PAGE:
By training in dance, students can become better at both interpreting and communicating nonverbally. Many dance forms are performed to tell a story withou word of mouth. By analyzing musical lyrics, or the inner workings of a symphonic piece, dancers must find  a way to communicate a story or express an emotion with out words. Interpersonal nonverbal communication is essential for building personal and professional relationships, and can be a powerful tool for connecting with others at school, home, and in future careers.

    According to an Article from Psychology today, dancing improves brain function on a variety of levels. Two recent studies show how different types of practice allow dancers to achieve peak performance by blending cerebral and cognitive thought processes with muscle memory and ‘proprioception’ held in the cerebellum. Through regular aerobic training that incorporates some type of dance at least once a week anyone can maximize his or her brain function.

    Observing dancers in our own dance classes, we have witnessed dancers as young as three years old improve their memory by completing dance movements with help from a visual cue. This occurs during the Story Dance Pathway portion of Preschool Dance Classes. This is an obstacle course that tells a story or a sequence. Dancers complete each part of the story by performing a dance movement. Each movement is marked with a prop which visually reminds students which movement comes next. Dancers can remember the moves more easily without a verbal reminder. As they progress through the Dance to Learn® Curriculum, the props are removed and replaced with dance movements linked together to tell a story (choreography). Dancers over time can remember the choreography through the constant repetition of movements. As students age, the visual cues from the props are replaced by the audio cues of a piece of music to help them remember which movement comes next. These skills can come in handy in the future to be successful for testing, when they may need to use cues to remember important information from a text book or a lecture.

     

    Research Based Theatre Findings: 

    All theatre requires the ability to communicate. Whether you are in a play and need to memorize lines which later speak and perform, working in an improv class where you have to portray a certain scenario without prior practice, or you’re in a comedy class and have to tell a whitty joke. Additionally in theatre, we have the task of telling a story. Storytelling can improve the memory, as people who tell a story to a stranger that is complete with emotions, and are compelling are more memorable than simply a list of facts. These findings were made by Paul Zak’s research in uncovering how stories shape our brains, tie strangers together, and move us to be more empathic and generous.

    Evidence of drama’s dramatic positive effects on learning has been especially shown in multiple studies. Jensen (2010) states that the arts are an often-neglected part of the curriculum that can have a dramatic impact on student performance, as drama teaches emotional intelligence that correlates with higher grades, memorization and processing skills and fosters social status and friends. UCLA professor, Dr. James Catterall (Jensen, 2010) analyzed more than 25,000 students and found that students participating in drama surpass students who do not participate in drama, especially in the fields of reading and mathematics. Also from the study, Dr. Catterall found continued involvement in music and theater to be highly correlated with success in mathematics and reading.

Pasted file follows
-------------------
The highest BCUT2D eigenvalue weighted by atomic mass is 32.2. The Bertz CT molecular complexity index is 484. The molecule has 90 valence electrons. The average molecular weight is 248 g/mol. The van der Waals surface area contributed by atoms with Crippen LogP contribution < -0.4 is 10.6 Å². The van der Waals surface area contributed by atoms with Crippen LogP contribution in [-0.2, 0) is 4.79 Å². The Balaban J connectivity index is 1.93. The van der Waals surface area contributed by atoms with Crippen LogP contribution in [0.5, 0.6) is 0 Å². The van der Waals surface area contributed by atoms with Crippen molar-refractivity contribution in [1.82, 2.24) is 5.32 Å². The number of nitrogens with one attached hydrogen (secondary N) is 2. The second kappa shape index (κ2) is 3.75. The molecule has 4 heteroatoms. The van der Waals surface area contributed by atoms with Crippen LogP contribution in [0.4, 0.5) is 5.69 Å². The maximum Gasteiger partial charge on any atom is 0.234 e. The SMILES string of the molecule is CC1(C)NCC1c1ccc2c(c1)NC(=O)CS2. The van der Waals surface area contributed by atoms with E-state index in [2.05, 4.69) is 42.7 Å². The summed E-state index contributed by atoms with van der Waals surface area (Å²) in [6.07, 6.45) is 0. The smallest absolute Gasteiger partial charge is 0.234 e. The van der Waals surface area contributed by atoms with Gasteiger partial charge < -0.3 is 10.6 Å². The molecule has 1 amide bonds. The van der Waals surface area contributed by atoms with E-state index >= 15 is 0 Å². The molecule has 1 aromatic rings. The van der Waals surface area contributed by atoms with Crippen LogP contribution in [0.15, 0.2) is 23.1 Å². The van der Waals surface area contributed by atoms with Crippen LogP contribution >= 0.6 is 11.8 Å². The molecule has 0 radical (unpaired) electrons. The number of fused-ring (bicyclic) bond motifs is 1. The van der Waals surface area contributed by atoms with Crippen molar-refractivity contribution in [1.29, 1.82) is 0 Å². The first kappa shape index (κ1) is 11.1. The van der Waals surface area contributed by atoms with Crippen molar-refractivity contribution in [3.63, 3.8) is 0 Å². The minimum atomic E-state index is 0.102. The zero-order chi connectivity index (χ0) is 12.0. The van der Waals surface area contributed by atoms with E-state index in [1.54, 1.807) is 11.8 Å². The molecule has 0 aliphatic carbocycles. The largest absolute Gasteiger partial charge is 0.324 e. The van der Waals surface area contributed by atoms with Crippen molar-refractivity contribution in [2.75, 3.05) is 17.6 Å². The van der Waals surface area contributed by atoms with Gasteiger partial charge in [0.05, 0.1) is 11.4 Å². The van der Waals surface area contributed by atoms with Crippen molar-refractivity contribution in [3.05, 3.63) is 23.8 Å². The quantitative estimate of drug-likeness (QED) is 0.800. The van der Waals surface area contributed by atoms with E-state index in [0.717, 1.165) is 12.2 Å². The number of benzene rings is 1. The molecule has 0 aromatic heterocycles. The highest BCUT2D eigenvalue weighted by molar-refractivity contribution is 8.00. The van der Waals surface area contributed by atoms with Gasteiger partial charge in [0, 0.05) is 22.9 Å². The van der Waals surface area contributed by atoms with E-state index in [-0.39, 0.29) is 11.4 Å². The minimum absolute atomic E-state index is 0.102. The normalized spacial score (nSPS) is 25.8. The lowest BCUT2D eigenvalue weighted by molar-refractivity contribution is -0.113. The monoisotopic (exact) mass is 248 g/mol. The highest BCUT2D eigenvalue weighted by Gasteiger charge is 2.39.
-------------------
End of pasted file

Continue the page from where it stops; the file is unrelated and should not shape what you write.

Drama enhances student brains in a manner that sitting in a classroom for six hours cannot provide students. The arts and drama foster an environment for wanting to learn. Christopher Andersen, also, speaks of “greater cognitive gains [with students studying with drama] than students in a traditional classroom environment,” (Andersen, 2004).

    Research Based Yoga Findings: 

    Yoga teaches oneself how to be calm and centered thereby improving communication skills.  ‘When the mind is calm the speech is more articulate,’ Dinesh Kashikar. If your mind is calm, you will be able to focus on your words and the message you would like to convey, rather than struggling through emotions and potentially say the wrong thing, or forget something you wanted to mention all together.

    Yoga and mindfulness have been shown to improve both physical and mental health in school-age children (ages 6 to 12). Yoga improves balance, strength, endurance, and aerobic capacity in children. Yoga and mindfulness offer psychological benefits for children as well. A growing body of research has already shown that yoga can improve focus, memory, self-esteem, academic performance, and classroom behavior, and can even reduce anxiety and stress in children.

     

  • Longer Focus and Attention Spans

    The ability to focus is a key skill developed through participation in the Performing Arts. While participating in a dance performance, children must watch and observe each other in order to move together, in unison with the music. The same applies to experiences in music and theatre. In order for students to produce a work (whether it be theatre or dance) it requires a great deal of focus. Focus on the instructor to learn the movements or characters, focus on each other to ensure everyone is working together towards the same goal, and focus on the finished product to ensure a successful production. It requires each participant to not only think about their role, but how their role contributes to the big picture of what is being created. Recent research has shown that participation in the arts improves children’s abilities to concentrate and focus in other aspects of their lives.